I really hope you can stave off the hysterectomy as long as possible! 27 is so very young to lose your natural ovarian hormones. It is rare for an endometriosis related ovarian cyst to become cancerous. Extremely rare. This is often a scare tactic used by gynecologists to move you closer to a hysterectomy. For them it is the "easy way out" of managing problems like endometriosis. Just take it all out and the problem goes away right? Except that a whole cascade of new problems are created when you lose important endocrine organs such as your ovaries, uterus, cervix. Trust me. Even the women who think it is the "best thing they ever did" often end up with a lot of problems they don't often correlate to the loss of their ovaries. I work in a medical field and I see a lot first hand. However, I am not a doctor or an expert. My advice would be to do things slowly. Do not try to make too many changes at once. Stay on the mini pill for a while as you adjust to a new way of eating and living. But you have to be very strict with what you put in AND on your body. Stay away from hydrogenated oils (such as that in the more processed peanut butters, crackers, some processed breads, chips, etc). Try to stick to foods with three or fewer ingredients in them. Take some time to really learn how to prepare whole plant foods. I have had a blast learning how to make stuff like cauliflower "alfredo" sauce, or sweet potato "cheese" sauce with nutritional yeas, or white bean dips to go with fresh veggies. You can even make chia seed jam with three ingredients...chia seeds, fresh or frozen fruits, maple syrup or other vegan natural sweetener. Incorporate fruits and vegetables at every meal. Incorporate leafy greens into soups, sandwiches, salads, smoothies, stir fries and casseroles. They are packed with iron, calcium, and a whole host of other micronutrients. Beans are an excellent protein and fiber source. With endometriosis, you want to keep things moving through smoothly. I used to get really constipated when I was an omni. I had a lot of digestive issues from my endometriosis, and they all told me it was IBS and to eat a bland diet. It was the WRONG advice. I lived on saltines, potatoes and rice, white bread, Greek yogurt. If I had veggies, I cooked them to death. Being constipated when you have endometriosis on your sigmoid colon, bladder, and uterine pelvic ligaments can be extremely painful. I am never ever constipated now as a vegan. I get WAY more fiber, more nutrients moving through and getting absorbed. Also, people with endometriosis tend to have other autoimmune related issues, and we tend to be far more sensitive to chemicals than others. I can not be around perfume, cologne, cigarette smoke, heavy duty cleaning supplies. I don't even wear makeup or use any products in my hair other than a very simple plant based soap. I brought all my cleaning stuff...windex, bathroom cleaner, my local waste management facility when I went vegan. I even ditched my hairspray. I use pure essential oils on my body, and simple coconut based soap. I do go to the dentist but always refuse the flouride treatments. I have bad reactions to stuff like that. The less you stress your body, and the less you bring it into contact with substances it doesn't recognize, the easier it will heal. This is not just quack science I am spouting off. At our cancer center at the medical complex I work at, for the entire building, there are certain chemicals that are off limits and not allowed, even some types of plants, because it is hard on those with lowered immune systems (cancer patients are often put on hard core drugs that lower the immune response). Try to stear clear of bathroom tissues with lotions and fragrances.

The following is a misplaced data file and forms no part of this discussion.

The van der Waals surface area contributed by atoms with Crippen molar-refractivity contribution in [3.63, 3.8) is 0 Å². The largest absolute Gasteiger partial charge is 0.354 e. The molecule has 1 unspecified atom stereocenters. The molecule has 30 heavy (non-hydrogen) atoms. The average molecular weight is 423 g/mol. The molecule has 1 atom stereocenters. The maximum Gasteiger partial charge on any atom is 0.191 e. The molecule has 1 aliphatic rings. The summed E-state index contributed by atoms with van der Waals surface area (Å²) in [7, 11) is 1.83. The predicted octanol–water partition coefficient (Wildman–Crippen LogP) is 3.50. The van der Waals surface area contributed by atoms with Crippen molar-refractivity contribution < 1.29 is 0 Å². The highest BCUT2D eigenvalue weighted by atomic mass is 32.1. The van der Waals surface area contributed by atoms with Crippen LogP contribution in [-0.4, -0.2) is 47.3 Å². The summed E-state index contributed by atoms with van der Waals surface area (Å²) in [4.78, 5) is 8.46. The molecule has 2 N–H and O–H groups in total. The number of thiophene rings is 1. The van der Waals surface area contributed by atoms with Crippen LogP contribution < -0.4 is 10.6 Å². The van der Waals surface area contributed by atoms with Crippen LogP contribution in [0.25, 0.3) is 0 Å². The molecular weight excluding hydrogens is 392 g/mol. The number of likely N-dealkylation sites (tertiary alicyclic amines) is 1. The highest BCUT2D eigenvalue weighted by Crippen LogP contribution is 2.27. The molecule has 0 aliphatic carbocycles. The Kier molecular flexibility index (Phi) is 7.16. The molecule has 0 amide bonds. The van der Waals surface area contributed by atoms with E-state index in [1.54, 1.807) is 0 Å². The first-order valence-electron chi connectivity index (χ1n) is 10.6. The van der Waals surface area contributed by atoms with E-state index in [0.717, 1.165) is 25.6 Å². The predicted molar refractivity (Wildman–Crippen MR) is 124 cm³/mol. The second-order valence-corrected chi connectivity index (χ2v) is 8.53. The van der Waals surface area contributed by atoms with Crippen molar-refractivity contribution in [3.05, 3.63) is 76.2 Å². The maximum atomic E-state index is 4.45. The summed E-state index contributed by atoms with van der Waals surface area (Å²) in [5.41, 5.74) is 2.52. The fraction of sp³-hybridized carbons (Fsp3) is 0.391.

Little things like this make a difference over the long haul. And exercise. It might seem counterintuitive when you are doubled over in pain. I was in a lot of pain when I was first put on an exercise regimen. I was in a pain program that focused on the whole person. Not just shoving pain meds at you. Though it really hurt at first, over time I actually gained strength, energy, and was better able to handle stress and pain. The pain actually did go down quite a bit, and my thyroid hormones are better regulated with exercise. I'm guessing the same can be said for ovarian hormones. The endorphins, the feel good hormones that are released when you exercise, are very healing. Something gentle like yoga, or brisk walking outside, those things will help greatly. Exercise is my lifeline now. It is like medicine for me, a natural antidepressant and stress reliever. And you really learn to listen to your body with exercise.